Ganguly v Chappell: The Fall Out

Times change.

There was a time when Sourav Ganguly consulted Greg Chappell, back in August 2003, regarding his batting, the fruit of which was a gritty century by the Indian captain in the very first Test match of the country’s tour of Australia later that year. Now though, the two are locked in one of the most controversial spats ever in Indian cricket.

Here’s a chronicle of the entire crisis:

– Ganguly was an active campaigner for getting Chappell on board as coach, since the two had already been acquainted before.

– Chappell summoned Ganguly from Glamorgan, where the latter was playing county cricket, to take part in a preparatory camp for the Indian Oil Cup in Sri Lanka, which India lost in the final, and the assignments following.

– Ganguly could attend only two days of the camp, following which there was a mutual discussion between the two regarding his batting form, which failed to improve during his stint at the English country, as well as what effects could it have on the entire team.

– Earlier this month, in Zimbabwe, the matter sprung up again during team selection discussions, since Ganguly failed to show a positive sign during the Indian Oil Cup, or the warm-up match at Mutare before the first Test. Chappell suggested that the best XI should be on the field for the first Test, and when asked to emphasize on his point by Ganguly, he suggested that that could even mean that Ganguly should step down, so as to accommodate both Yuvraj Singh and Mohammad Kaif. An angry Ganguly stormed off mid-way through the discussion, and informed the team manager, Amitabh Chowdhary, about his decision to withdraw from the series with immediate effect. Rahul Dravid calmed him down, and explained him that such a decision would be disastrous.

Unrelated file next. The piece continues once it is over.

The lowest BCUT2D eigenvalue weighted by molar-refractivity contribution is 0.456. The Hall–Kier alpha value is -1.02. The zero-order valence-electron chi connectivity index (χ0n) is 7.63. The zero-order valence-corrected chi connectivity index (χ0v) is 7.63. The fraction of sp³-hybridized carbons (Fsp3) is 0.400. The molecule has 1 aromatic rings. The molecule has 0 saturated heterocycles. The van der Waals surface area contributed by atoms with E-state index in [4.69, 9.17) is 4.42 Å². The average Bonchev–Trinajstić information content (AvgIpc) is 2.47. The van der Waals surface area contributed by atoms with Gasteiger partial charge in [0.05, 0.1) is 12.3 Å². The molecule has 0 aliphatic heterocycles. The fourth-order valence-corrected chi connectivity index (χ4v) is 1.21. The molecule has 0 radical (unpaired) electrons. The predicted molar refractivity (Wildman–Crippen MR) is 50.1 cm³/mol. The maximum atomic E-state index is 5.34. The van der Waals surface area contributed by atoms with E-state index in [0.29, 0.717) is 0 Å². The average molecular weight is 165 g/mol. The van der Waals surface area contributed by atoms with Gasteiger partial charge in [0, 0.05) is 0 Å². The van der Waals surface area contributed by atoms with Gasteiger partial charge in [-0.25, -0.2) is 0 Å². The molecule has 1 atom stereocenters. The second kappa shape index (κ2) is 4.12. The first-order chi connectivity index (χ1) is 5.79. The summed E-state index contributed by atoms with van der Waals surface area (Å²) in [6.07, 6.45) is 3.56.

– Ganguly scored a century, his first in as many as 20 months, in the first Test against Zimbabwe. In a media conference, he revealed that he was asked to step down, which instigated an extra determination in him. This was the first time the matter was revealed publicly; the occurrences aforementioned were only locker-room matter before.

– Reports that Chappell had threatened to quit surfaced, which were instantaneously denied by the Aussie. Ganguly meanwhile, slipped off to Victoria Falls with a few teammates, not accompanying Chappell to Harare, the venue for the second Test, with the rest.

– Chappell started the regrouping process by informing the media that his suggestions to Ganguly before the first Test were only supposed to be motivational and not a sign of any troubles between the two.

– Following what seemed to be a truce, Chappell wrote a lengthy e-mail to the chief of Indian cricket’s board, Ranbir Singh Mahendra, in which he questioned Ganguly’s ability, both physical and mental, to captain India. The entire e-mail, which has now been released to the media, can be read here.

– On return from Zimbabwe, Ganguly denounced the e-mail, and said that he would consult the Indian board regarding the matter, refraining from making any further comments.

– Harbhajan Singh accused Chappell of instigating “fear and insecurity” within the team, thus becoming the first player to comment on the issue. Following this, the Indian board has pleaded players to keep mum, and decided to hold a review committee meeting on September 27, when the issue will be discussed at length, and some solution steps thought over.

Stay tuned to Cricket Web for the latest on: Ganguly v Chappell.

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